AP and NWP teachers working in urban areas and those teaching the lowest income students are feeling the impact of these restrictions more so than those living in other community types and those teaching students from mainly upper and upper middle income households.  In particular, teachers of the lowest income students are at least twice as likely as those teaching the most affluent students to report each of these policies having a “major” impact on their teaching.

Figure 34

For many teachers, technology must add demonstrable value to justify incorporation into the learning process

A common theme in focus groups was a concern about “tech use for the sake of tech use” without discernible, demonstrable added value to the learning process.  While some teachers view the incorporation of the newest digital technologies into the learning process as valuable, necessary and/or inevitable, others express concern about the trend.  Some noted that the prevailing assumption seems to be that incorporating more digital technologies into the learning process invariably adds value and is, in all cases, preferable to more traditional teaching methods.  There was fairly widespread agreement in focus groups that new technologies should be incorporated into classrooms and schools, as long as they enhance the lesson plan and encourage learning.  Some teachers expressed concern that technology is sometimes “forced upon them” for the sake of “keeping up” rather than for actually improving learning.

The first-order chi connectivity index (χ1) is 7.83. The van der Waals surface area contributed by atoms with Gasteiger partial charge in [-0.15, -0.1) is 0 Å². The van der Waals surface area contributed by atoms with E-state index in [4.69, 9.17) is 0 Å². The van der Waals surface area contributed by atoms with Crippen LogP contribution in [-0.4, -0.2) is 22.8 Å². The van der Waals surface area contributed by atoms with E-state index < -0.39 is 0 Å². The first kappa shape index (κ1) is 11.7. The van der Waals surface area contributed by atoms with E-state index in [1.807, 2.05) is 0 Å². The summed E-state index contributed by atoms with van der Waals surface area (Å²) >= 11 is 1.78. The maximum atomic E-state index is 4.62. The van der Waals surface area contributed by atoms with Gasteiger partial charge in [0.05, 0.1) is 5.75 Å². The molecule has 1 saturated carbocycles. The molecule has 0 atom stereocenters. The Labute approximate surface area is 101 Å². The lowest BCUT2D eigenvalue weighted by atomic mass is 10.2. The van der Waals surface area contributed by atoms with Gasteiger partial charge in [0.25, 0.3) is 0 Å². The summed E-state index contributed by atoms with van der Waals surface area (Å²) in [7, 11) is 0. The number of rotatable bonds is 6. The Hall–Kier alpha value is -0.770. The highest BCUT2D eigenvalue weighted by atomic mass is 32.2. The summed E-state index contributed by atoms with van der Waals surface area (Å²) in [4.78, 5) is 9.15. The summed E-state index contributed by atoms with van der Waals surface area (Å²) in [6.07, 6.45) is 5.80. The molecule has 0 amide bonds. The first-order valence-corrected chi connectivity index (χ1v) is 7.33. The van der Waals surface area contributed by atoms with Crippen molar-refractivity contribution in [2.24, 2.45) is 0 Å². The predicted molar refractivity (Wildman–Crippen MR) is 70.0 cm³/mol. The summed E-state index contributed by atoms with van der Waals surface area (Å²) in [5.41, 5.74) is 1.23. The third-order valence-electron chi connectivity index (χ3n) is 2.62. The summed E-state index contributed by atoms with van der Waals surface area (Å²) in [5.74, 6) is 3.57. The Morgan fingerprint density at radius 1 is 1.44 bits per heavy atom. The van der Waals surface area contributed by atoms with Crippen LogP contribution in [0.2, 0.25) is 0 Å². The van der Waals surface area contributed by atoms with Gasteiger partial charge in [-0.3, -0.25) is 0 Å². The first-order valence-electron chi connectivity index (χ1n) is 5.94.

Moreover, most AP teachers participating in focus groups said that as long as a new technology enhances learning, and does not pose excessive burdens on teachers, they enjoy incorporating it into their classrooms.  Those who were not incorporating much digital technology into their classrooms at the time of the focus groups noted it was generally a product of being overwhelmed by the undertaking rather than being disinterested or not seeing benefits. This sentiment is not surprising, given that survey respondents ranked time constraints and the pressure to teach to assessments as the top challenges they face in bringing new technologies to bear on the educational process.

Overall, very few teachers in focus groups expressed outright disinterest in bringing new technologies to their teaching or a belief that digital technologies have no place in the learning process.  Instead, most emphasized the practical constraints in making it happen and/or a desire to make sure it is done with the best interests of the students in mind and only when it clearly improves the learning process.

  1. See “Teens, Smartphones and Texting,” available at http://www.pewinternet.org/Reports/2012/Teens-and-smartphones.aspx.
  2. See “How Teens Do Research in the Digital World,” available at http://www.pewinternet.org/Reports/2012/Student-Research.aspx.